Theoretical Analysis of the Relative Significance of Thermodynamic and Kinetic Dispersion in the dc and ac Voltammetry of Surface-Confined Molecules
AuthorsMorris, Graham P.
Baker, Ruth E.
Davis, Jason J.
Gavaghan, David J.
Bond, Alan M.
KAUST Grant NumberKUK-C1-013-04
Online Publication Date2015-04-24
Print Publication Date2015-05-05
Permanent link to this recordhttp://hdl.handle.net/10754/599979
MetadataShow full item record
Abstract© 2015 American Chemical Society. Commonly, significant discrepancies are reported in theoretical and experimental comparisons of dc voltammograms derived from a monolayer or close to monolayer coverage of redox-active surface-confined molecules. For example, broader-than-predicted voltammetric wave shapes are attributed to the thermodynamic or kinetic dispersion derived from distributions in reversible potentials (E<sup>0</sup>) and electrode kinetics (k<sup>0</sup>), respectively. The recent availability of experimentally estimated distributions of E<sup>0</sup> and k<sup>0</sup> values derived from the analysis of data for small numbers of surface-confined modified azurin metalloprotein molecules now allows more realistic modeling to be undertaken, assuming the same distributions apply under conditions of high surface coverage relevant to voltammetric experiments. In this work, modeling based on conventional and stochastic kinetic theory is considered, and the computationally far more efficient conventional model is shown to be equivalent to the stochastic one when large numbers of molecules are present. Perhaps unexpectedly, when experimentally determined distributions of E<sup>0</sup> and k<sup>0</sup> are input into the model, thermodynamic dispersion is found to be unimportant and only kinetic dispersion contributes significantly to the broadening of dc voltammograms. Simulations of ac voltammetric experiments lead to the conclusion that the ac method, particularly when the analysis of kinetically very sensitive higher-order harmonics is undertaken, are far more sensitive to kinetic dispersion than the dc method. ac methods are therefore concluded to provide a potentially superior strategy for addressing the inverse problem of determining the k<sup>0</sup> distribution that could give rise to the apparent anomalies in surface-confined voltammetry.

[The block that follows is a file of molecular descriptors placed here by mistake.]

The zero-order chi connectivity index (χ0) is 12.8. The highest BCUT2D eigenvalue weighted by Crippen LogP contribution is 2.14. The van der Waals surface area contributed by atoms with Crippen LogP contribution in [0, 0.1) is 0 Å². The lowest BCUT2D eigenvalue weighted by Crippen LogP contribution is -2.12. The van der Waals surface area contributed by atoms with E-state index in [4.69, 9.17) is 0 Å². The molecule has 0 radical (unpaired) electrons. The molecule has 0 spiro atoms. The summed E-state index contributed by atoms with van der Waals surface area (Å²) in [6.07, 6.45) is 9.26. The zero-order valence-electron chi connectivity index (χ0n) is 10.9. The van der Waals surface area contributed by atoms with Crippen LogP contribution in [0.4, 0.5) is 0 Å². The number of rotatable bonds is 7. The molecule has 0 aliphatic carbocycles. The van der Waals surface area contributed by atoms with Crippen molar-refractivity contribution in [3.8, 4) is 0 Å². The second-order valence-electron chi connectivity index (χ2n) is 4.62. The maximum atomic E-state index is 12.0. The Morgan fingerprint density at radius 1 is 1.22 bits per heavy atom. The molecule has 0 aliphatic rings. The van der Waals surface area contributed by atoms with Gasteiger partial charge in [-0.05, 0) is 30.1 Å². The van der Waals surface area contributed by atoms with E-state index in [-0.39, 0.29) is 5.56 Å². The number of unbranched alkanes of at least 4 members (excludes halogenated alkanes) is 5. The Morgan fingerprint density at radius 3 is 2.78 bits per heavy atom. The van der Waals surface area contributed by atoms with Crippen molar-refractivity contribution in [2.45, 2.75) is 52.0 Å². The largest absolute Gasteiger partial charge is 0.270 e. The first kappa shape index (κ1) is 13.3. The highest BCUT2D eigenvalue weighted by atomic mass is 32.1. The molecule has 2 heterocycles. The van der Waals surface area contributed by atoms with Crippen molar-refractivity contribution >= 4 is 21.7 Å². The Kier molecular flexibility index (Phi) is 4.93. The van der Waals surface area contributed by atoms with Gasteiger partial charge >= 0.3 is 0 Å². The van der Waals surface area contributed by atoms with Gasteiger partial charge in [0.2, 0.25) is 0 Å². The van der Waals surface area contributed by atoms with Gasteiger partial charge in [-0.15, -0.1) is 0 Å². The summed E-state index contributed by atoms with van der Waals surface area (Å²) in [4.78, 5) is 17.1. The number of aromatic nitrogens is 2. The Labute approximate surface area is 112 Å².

CitationMorris GP, Baker RE, Gillow K, Davis JJ, Gavaghan DJ, et al. (2015) Theoretical Analysis of the Relative Significance of Thermodynamic and Kinetic Dispersion in the dc and ac Voltammetry of Surface-Confined Molecules. Langmuir 31: 4996–5004. Available: http://dx.doi.org/10.1021/la5042635.
SponsorsThis publication is based on work supported by award no. KUK-C1-013-04, made by King Abdullah University of Science and Technology (KAUST). Financial support from the Australian Research Council is also gratefully acknowledged.
PublisherAmerican Chemical Society (ACS)
CollectionsPublications Acknowledging KAUST Support
- Novel kinetic and background current selectivity in the even harmonic components of fourier transformed square-wave voltammograms of surface-confined azurin.
- Authors: Zhang J, Guo SX, Bond AM, Honeychurch MJ, Oldham KB
- Issue date: 2005 May 12
- Theoretical analysis of the two-electron transfer reaction and experimental studies with surface-confined cytochrome c peroxidase using large-amplitude Fourier transformed AC voltammetry.
- Authors: Stevenson GP, Lee CY, Kennedy GF, Parkin A, Baker RE, Gillow K, Armstrong FA, Gavaghan DJ, Bond AM
- Issue date: 2012 Jun 26
- Systematic evaluation of electrode kinetics and impact of surface heterogeneity for surface-confined proteins using analysis of harmonic components available in sinusoidal large-amplitude Fourier transformed ac voltammetry.
- Authors: Lee CY, Fleming BD, Zhang J, Guo SX, Elton DM, Bond AM
- Issue date: 2009 Oct 12
- Application of power spectra patterns in Fourier transform square wave voltammetry to evaluate electrode kinetics of surface-confined proteins.
- Authors: Fleming BD, Barlow NL, Zhang J, Bond AM, Armstrong FA
- Issue date: 2006 May 1
- A comparison of the higher order harmonic components derived from large-amplitude Fourier transformed ac voltammetry of myoglobin and heme in DDAB films at a pyrolytic graphite electrode.
- Authors: Lee CY, Bond AM
- Issue date: 2010 Apr 6